The first time you do anything can be a challenge, especially if you don’t know much about it. If you’ve never been skydiving before, it’s probably safe to say that you’re not an expert… yet.
From selecting the right dropzone to getting the most out of your air time, there’s a lot of information that can help improve your skydiving experience. In this article, we’ve laid out that information from basic principles to specific tips and tricks. It’s our goal to make sure you have the best experience possible. Hopefully, this article will help you do just that!
About Tandem Skydiving
First and foremost, you won’t be in this alone. To skydive for the first time, you must be with a tandem skydiving instructor. That means that you won’t actually be the one doing the work. It’s the job of the tandem instructor to keep you stable in the air, pull the parachute at the right altitude, and steer you back for a soft and safe landing.
If you’re looking to level-up and skydive solo, you’re looking for something called an Accelerated Freefall Program. These programs are designed to get you certified to skydive by yourself. Even these programs, however, must begin with a tandem skydive.
Who Can Go Skydiving?
The first step to a successful skydive is to make sure that you can skydive in the first place! Almost anyone can skydive, but there are a few requirements that exist for the safety of both the skydiver and the instructor. These may vary based on the dropzone, so be sure to double-check after you select one.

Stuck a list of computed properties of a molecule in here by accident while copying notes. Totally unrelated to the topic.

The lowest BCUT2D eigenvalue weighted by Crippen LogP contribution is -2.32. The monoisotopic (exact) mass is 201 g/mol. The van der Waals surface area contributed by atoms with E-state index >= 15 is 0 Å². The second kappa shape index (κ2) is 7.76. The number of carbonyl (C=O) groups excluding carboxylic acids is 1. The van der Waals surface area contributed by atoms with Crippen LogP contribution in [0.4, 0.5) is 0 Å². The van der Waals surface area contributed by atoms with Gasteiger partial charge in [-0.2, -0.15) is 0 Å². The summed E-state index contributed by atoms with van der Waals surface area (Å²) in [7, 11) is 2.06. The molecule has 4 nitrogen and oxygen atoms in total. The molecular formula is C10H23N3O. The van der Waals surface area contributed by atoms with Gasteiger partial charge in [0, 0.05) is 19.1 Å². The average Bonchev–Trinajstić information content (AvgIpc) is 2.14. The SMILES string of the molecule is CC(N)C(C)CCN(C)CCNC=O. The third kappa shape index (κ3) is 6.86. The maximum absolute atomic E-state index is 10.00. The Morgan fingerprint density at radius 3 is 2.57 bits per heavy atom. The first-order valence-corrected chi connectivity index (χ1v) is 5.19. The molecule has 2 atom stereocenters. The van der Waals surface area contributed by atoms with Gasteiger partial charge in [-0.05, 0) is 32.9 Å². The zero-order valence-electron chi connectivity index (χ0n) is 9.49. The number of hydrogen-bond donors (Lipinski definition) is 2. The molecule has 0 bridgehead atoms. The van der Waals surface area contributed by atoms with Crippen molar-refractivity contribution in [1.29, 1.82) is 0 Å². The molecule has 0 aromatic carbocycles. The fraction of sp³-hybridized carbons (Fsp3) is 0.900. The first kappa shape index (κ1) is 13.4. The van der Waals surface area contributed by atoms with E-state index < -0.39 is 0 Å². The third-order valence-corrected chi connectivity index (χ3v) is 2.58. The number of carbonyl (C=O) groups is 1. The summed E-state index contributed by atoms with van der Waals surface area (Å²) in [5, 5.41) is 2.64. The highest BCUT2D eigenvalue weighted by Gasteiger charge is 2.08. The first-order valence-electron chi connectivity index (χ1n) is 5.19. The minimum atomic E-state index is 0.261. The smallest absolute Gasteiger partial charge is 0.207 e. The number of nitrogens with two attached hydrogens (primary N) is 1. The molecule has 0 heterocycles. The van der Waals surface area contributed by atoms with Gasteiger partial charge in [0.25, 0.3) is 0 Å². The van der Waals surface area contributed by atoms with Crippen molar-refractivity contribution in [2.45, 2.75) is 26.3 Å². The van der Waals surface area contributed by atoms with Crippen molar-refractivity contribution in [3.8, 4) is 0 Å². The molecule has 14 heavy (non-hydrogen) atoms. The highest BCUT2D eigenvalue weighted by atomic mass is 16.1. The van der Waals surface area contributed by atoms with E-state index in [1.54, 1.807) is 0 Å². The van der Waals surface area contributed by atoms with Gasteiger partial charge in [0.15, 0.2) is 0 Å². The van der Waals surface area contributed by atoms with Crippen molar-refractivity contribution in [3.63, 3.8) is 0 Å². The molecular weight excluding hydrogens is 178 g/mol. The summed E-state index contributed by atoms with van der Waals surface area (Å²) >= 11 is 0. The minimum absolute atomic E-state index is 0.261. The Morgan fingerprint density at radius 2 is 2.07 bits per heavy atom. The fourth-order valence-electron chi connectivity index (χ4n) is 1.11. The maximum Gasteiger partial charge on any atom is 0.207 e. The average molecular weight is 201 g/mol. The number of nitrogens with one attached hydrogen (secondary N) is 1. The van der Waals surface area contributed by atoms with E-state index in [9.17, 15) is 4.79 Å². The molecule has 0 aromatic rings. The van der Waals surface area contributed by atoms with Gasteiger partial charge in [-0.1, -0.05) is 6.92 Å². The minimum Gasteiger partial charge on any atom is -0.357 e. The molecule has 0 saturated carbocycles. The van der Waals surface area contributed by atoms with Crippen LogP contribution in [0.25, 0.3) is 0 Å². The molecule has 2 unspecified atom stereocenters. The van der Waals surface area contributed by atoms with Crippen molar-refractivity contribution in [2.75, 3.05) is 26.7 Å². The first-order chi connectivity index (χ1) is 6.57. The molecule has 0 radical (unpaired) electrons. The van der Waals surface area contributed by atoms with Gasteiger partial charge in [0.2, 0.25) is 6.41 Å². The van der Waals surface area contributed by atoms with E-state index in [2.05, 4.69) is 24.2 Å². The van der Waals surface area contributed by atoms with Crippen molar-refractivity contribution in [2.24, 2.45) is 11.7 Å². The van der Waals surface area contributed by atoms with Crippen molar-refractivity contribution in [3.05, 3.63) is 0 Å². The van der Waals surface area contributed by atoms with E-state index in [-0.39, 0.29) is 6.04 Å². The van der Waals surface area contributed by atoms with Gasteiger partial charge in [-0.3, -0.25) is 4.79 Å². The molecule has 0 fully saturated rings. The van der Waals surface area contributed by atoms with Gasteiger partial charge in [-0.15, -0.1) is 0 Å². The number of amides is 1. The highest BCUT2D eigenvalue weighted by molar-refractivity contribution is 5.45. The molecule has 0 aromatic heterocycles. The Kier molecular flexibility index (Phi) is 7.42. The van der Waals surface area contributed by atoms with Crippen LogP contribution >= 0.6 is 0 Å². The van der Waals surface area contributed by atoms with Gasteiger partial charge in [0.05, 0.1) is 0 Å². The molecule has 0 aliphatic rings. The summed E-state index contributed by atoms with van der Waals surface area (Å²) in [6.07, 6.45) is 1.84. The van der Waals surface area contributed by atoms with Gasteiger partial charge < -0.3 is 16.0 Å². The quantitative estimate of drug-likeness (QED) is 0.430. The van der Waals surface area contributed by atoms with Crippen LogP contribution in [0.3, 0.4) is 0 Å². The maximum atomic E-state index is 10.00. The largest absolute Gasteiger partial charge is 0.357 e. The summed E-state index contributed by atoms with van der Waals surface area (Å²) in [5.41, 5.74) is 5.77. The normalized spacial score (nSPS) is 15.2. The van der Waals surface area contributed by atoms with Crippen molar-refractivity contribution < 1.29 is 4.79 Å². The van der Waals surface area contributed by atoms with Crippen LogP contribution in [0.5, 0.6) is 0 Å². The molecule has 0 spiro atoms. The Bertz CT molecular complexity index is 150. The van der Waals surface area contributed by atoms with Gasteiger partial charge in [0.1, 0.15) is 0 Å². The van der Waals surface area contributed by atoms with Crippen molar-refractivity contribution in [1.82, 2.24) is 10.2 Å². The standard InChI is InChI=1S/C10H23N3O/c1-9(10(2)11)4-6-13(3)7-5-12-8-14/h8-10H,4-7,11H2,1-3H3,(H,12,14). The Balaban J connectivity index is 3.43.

Age & Weight Requirements
The USPA requires that any skydiver within US territory must be at least 18 years of age. Most dropzones require a photo ID to prove your age, so make sure to bring one!
There’s only one exception to this rule, and it’s actually pretty sweet. Waivers CAN be granted to terminally ill patients under the age of 18 who want to check skydiving off of their bucket list before they’re unable to do so. The Make a Wish Foundation even offers skydiving as one of their events, with over 100 Skydives taking place since 2011.
Weight limits may also exist for tandem skydivers. Many instructors can fly with a tandem passenger weighing up to 230 lbs. For the safety of both the passenger and the tandem instructor, passengers over 200 lbs. may also be required to be physically fit in order to jump.
Health & Fitness Requirements
Skydiving is the adrenaline-filled adventure of a lifetime. While high-speed fun can sometimes mean health limitations, skydiving is actually not as intimidating as it may seem. Skydiving only takes about as much physical exertion as jogging to your mailbox and back would. That being said, all participants in skydiving must still meet the USPA’s Basic Safety Requirements for medical fitness.
Make sure that you’re in good health and physical condition and not on any medications which could affect your judgment or performance. Also, make sure your instructor knows about any medical conditions that may affect your skydive. People who have recently gone SCUBA diving or donated blood should wait a period of time before skydiving.